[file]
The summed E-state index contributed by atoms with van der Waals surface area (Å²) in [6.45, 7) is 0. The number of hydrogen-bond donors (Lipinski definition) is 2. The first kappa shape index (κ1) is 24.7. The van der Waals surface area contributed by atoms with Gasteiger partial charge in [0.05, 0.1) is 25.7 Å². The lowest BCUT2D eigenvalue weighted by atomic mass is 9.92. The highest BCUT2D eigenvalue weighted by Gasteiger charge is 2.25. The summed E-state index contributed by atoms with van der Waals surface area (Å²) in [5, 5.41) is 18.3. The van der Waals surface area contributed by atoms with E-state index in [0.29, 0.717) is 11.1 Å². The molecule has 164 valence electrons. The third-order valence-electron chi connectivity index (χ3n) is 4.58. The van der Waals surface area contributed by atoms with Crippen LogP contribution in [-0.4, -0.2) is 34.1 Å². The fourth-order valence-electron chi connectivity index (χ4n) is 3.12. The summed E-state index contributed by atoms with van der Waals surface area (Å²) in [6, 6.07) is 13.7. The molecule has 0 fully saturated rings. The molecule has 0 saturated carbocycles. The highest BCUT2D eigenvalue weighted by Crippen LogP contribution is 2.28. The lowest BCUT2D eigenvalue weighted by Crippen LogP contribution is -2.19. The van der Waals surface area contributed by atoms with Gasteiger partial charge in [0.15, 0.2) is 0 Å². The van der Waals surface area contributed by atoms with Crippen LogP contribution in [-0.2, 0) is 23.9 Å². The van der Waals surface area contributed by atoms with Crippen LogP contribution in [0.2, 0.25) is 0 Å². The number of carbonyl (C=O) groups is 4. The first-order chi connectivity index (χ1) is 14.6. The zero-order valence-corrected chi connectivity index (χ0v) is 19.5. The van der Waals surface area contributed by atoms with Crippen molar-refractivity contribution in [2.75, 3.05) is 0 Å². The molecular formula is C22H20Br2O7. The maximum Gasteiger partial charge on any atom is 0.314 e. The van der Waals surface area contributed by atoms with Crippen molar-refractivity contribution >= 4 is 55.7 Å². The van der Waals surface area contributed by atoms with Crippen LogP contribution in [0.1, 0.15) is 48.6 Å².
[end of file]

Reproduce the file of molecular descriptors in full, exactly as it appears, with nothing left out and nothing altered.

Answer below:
The summed E-state index contributed by atoms with van der Waals surface area (Å²) in [6.45, 7) is 0. The number of hydrogen-bond donors (Lipinski definition) is 2. The first kappa shape index (κ1) is 24.7. The van der Waals surface area contributed by atoms with Gasteiger partial charge in [0.05, 0.1) is 25.7 Å². The lowest BCUT2D eigenvalue weighted by atomic mass is 9.92. The highest BCUT2D eigenvalue weighted by Gasteiger charge is 2.25. The summed E-state index contributed by atoms with van der Waals surface area (Å²) in [5, 5.41) is 18.3. The van der Waals surface area contributed by atoms with E-state index in [0.29, 0.717) is 11.1 Å². The molecule has 164 valence electrons. The third-order valence-electron chi connectivity index (χ3n) is 4.58. The van der Waals surface area contributed by atoms with Crippen LogP contribution in [-0.4, -0.2) is 34.1 Å². The fourth-order valence-electron chi connectivity index (χ4n) is 3.12. The summed E-state index contributed by atoms with van der Waals surface area (Å²) in [6, 6.07) is 13.7. The molecule has 0 fully saturated rings. The molecule has 0 saturated carbocycles. The highest BCUT2D eigenvalue weighted by Crippen LogP contribution is 2.28. The lowest BCUT2D eigenvalue weighted by Crippen LogP contribution is -2.19. The van der Waals surface area contributed by atoms with Gasteiger partial charge in [0.15, 0.2) is 0 Å². The van der Waals surface area contributed by atoms with Crippen LogP contribution in [-0.2, 0) is 23.9 Å². The van der Waals surface area contributed by atoms with Crippen LogP contribution in [0.2, 0.25) is 0 Å². The number of carbonyl (C=O) groups is 4. The first-order chi connectivity index (χ1) is 14.6. The zero-order valence-corrected chi connectivity index (χ0v) is 19.5. The van der Waals surface area contributed by atoms with Crippen molar-refractivity contribution in [2.75, 3.05) is 0 Å². The molecular formula is C22H20Br2O7. The maximum Gasteiger partial charge on any atom is 0.314 e. The van der Waals surface area contributed by atoms with Crippen molar-refractivity contribution >= 4 is 55.7 Å². The van der Waals surface area contributed by atoms with Crippen LogP contribution in [0.1, 0.15) is 48.6 Å².